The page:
For every bright spot in technological development there is a dark side. The drone industry is no exception. Incidents of drones as security risks have started to emerge: a drone crashes on to the White House lawn, another carrying radioactive sand lands on the roof of the Japanese prime minister’s office and last year the operators of several French nuclear plants sighted their facilities being buzzed by drones. And in Britain a drone was used to fly contraband into a prison.
The nightmare scenario of a fleet of drones buzzing a populated area and spreading a bio-chemical agent isn’t science fiction; many experts believe it’s just a matter of time before someone attempts such an act.
Against that backdrop the nascent anti-drone market has emerged. Intended to act as early warning devices or direct interdiction, several companies have sprung up offering various solutions. BRINK spoke recently with Brian Hearing, co-founder of DroneShield, a U.S.-based anti-drone technology company, about this burgeoning new technology market and the risks it addresses.
BRINK: If drones have not been more than an annoyance at this point, what’s really driving this burgeoning field of anti-drone technology?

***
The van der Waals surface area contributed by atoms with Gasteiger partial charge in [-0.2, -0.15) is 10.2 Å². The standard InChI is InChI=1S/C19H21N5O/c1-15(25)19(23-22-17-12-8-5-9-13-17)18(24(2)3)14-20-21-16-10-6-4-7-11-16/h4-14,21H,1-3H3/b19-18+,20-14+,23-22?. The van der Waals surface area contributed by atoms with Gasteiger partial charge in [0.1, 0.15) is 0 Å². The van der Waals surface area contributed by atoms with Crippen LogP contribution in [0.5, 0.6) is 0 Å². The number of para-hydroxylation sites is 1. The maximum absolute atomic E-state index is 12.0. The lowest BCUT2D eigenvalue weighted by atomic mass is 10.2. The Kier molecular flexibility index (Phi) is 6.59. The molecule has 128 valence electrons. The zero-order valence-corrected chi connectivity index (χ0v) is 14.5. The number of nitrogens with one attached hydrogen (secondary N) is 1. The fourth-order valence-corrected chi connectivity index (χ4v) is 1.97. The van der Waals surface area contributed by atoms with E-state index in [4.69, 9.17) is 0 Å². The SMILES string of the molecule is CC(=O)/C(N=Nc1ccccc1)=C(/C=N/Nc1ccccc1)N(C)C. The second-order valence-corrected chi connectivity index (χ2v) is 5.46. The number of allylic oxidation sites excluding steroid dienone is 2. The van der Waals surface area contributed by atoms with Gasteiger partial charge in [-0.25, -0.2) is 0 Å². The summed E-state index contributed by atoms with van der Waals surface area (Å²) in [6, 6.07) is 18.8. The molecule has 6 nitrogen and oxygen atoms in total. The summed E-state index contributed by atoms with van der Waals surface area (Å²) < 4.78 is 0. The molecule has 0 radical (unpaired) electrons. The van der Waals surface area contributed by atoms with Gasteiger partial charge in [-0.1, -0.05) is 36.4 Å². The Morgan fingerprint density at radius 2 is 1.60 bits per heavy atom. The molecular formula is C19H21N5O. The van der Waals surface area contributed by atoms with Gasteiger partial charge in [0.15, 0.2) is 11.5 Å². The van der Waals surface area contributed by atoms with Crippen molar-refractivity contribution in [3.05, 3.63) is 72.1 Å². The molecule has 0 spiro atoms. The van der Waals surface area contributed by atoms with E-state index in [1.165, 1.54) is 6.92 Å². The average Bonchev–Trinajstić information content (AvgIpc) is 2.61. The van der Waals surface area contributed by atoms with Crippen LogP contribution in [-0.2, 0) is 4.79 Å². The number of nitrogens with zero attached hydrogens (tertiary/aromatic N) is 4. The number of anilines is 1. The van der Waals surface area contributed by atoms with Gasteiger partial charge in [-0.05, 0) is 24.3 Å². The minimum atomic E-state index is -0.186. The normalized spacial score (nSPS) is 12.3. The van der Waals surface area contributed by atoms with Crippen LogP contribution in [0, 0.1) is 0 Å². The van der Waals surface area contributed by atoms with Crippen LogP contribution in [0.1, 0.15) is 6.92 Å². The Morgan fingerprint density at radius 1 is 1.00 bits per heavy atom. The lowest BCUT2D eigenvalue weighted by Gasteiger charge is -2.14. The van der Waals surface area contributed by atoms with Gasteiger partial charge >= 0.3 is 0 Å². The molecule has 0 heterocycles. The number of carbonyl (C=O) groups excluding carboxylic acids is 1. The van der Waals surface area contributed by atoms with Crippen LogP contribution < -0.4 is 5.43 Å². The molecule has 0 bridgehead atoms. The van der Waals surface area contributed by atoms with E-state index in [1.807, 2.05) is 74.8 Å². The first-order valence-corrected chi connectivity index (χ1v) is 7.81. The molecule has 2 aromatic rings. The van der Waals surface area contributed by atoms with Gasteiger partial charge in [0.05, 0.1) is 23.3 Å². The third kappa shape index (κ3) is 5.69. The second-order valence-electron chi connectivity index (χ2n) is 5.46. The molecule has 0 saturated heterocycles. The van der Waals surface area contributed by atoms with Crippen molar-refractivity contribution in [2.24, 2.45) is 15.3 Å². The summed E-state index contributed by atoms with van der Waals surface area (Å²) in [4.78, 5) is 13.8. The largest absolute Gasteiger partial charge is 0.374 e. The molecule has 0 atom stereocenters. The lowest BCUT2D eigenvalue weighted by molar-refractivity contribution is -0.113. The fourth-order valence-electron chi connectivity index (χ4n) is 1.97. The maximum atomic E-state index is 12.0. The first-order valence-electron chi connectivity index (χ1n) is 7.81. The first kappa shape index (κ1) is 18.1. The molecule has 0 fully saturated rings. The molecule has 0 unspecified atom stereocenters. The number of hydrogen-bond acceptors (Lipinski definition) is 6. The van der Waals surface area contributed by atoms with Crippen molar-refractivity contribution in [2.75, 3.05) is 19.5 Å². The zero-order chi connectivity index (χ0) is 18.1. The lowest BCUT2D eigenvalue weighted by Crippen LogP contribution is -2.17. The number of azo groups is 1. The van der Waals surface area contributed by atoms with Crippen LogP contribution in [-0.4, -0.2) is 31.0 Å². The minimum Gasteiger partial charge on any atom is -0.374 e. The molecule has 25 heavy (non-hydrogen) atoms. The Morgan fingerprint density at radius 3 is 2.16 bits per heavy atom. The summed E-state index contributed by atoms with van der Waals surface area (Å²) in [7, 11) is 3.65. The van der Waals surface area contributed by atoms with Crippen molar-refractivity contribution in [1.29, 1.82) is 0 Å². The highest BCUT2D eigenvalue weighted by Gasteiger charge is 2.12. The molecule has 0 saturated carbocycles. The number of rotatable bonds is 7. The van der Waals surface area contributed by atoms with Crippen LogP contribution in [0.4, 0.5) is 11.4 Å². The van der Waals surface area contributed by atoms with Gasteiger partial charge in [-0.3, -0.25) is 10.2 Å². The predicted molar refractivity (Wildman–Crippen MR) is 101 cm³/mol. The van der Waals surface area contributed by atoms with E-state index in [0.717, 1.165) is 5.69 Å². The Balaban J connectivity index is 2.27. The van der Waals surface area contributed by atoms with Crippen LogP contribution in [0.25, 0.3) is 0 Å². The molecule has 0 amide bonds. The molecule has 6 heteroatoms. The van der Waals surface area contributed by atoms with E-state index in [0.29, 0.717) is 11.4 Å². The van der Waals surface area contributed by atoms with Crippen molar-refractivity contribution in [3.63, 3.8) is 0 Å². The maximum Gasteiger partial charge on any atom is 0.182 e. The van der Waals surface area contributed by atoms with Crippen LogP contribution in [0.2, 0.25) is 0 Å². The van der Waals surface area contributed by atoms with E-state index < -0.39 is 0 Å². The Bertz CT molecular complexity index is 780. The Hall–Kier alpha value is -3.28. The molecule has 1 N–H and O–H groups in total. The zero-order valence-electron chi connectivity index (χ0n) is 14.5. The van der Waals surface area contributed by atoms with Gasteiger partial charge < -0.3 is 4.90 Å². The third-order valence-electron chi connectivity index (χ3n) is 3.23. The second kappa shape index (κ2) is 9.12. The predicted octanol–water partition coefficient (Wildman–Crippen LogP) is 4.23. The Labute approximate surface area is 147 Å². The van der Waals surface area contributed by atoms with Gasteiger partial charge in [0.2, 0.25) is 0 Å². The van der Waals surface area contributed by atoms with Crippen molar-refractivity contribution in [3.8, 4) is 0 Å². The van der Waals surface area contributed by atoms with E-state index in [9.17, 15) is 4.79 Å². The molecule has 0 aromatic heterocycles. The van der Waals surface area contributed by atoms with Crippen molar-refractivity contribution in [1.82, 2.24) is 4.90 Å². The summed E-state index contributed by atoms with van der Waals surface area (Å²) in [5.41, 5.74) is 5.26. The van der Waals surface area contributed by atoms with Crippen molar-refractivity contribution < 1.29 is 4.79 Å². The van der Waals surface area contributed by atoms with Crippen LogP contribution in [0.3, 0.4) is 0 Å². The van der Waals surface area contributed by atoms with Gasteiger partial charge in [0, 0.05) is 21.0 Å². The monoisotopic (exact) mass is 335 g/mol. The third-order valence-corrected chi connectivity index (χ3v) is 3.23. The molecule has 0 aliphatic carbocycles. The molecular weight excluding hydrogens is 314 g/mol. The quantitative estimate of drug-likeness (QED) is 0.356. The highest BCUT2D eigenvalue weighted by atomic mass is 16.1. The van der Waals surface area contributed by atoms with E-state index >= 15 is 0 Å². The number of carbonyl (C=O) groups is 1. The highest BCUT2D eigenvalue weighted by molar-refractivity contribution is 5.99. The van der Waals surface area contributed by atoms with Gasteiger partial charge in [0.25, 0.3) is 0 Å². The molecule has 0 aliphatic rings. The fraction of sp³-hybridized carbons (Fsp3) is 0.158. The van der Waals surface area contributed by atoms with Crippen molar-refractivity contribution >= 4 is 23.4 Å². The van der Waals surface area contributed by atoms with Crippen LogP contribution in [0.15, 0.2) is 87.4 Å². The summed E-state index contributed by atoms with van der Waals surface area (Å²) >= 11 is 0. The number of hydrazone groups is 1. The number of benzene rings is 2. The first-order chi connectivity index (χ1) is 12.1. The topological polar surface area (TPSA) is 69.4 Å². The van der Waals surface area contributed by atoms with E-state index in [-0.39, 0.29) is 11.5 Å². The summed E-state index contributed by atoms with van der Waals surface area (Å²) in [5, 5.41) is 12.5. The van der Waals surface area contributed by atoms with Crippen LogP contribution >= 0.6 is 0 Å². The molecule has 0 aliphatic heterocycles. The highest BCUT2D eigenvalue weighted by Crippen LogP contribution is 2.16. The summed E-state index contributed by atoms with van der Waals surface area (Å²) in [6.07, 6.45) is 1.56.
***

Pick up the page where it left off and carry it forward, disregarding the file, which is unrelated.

Hearing: In some cases, an annoyance might not be a sufficient description. For example, people are sneaking in cell phones, drugs, equipment and weapons into prisons. There are drones that have the potential to fly inside aircraft and kill hundreds of people on board.
In the security industry, you don’t prepare for what has already happened, you prepare for what could happen. Certainly those drone cases point to trends or the possibility of people using drones intentionally for misuse, which means that things can get much worse. For example, intentionally trying to collide with an aircraft, strapping explosives or poisons and flying them into crowds over stadiums or VIP events. Just because something so far hasn’t intentionally been done successfully with large impact doesn’t mean that it can’t happen in the future and that the security industry shouldn’t be preparing.
BRINK: Can you explain how the DroneShield technology works?
Hearing: Passive acoustics listen for the sound of drones. When we hear a noise, we compare that spectrum to that of our database of drones. If we find a good enough match, we issue an alert. The alert can be sent via text message or an email, or as complex as the end-user wants. This can also be integrated with video management systems and automatically have a camera over to the site to verify if it’s actually a drone.
Alan is serial entrepreneur, active angel investor, and a drone enthusiast. He co-founded DRONELIFE.com to address the emerging commercial market for drones and drone technology. Prior to DRONELIFE.com, Alan co-founded Where.com, ThinkingScreen Media, and Nurse.com. Recently, Alan has co-founded Crowditz.com, a leader in Equity Crowdfunding Data, Analytics, and Insights. Alan can be reached at alan(at)dronelife.com